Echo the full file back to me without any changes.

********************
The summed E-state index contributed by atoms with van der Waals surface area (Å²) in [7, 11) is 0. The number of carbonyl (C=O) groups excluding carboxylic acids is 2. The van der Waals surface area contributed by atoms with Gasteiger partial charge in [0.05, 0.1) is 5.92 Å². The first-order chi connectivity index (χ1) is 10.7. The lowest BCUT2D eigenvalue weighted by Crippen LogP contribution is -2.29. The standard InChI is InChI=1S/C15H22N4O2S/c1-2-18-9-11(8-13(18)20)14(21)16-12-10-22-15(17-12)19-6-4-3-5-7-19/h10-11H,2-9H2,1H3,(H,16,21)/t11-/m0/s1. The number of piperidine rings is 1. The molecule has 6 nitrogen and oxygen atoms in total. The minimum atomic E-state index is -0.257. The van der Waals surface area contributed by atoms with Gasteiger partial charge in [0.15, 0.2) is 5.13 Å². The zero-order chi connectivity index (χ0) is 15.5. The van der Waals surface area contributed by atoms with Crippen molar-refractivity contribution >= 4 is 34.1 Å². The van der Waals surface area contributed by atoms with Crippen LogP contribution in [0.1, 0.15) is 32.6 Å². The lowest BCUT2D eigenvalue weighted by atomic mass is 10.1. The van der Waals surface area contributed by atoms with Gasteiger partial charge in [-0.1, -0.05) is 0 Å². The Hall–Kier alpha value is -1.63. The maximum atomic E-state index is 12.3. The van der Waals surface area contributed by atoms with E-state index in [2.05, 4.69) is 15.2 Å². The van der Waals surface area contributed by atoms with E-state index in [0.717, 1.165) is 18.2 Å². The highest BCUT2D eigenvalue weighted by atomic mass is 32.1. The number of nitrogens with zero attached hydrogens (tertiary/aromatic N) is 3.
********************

The summed E-state index contributed by atoms with van der Waals surface area (Å²) in [7, 11) is 0. The number of carbonyl (C=O) groups excluding carboxylic acids is 2. The van der Waals surface area contributed by atoms with Gasteiger partial charge in [0.05, 0.1) is 5.92 Å². The first-order chi connectivity index (χ1) is 10.7. The lowest BCUT2D eigenvalue weighted by Crippen LogP contribution is -2.29. The standard InChI is InChI=1S/C15H22N4O2S/c1-2-18-9-11(8-13(18)20)14(21)16-12-10-22-15(17-12)19-6-4-3-5-7-19/h10-11H,2-9H2,1H3,(H,16,21)/t11-/m0/s1. The number of piperidine rings is 1. The molecule has 6 nitrogen and oxygen atoms in total. The minimum atomic E-state index is -0.257. The van der Waals surface area contributed by atoms with Gasteiger partial charge in [0.15, 0.2) is 5.13 Å². The zero-order chi connectivity index (χ0) is 15.5. The van der Waals surface area contributed by atoms with Crippen molar-refractivity contribution >= 4 is 34.1 Å². The van der Waals surface area contributed by atoms with Crippen LogP contribution in [0.1, 0.15) is 32.6 Å². The lowest BCUT2D eigenvalue weighted by atomic mass is 10.1. The van der Waals surface area contributed by atoms with Gasteiger partial charge in [-0.1, -0.05) is 0 Å². The Hall–Kier alpha value is -1.63. The maximum atomic E-state index is 12.3. The van der Waals surface area contributed by atoms with E-state index in [2.05, 4.69) is 15.2 Å². The van der Waals surface area contributed by atoms with E-state index in [0.717, 1.165) is 18.2 Å². The highest BCUT2D eigenvalue weighted by atomic mass is 32.1. The number of nitrogens with zero attached hydrogens (tertiary/aromatic N) is 3.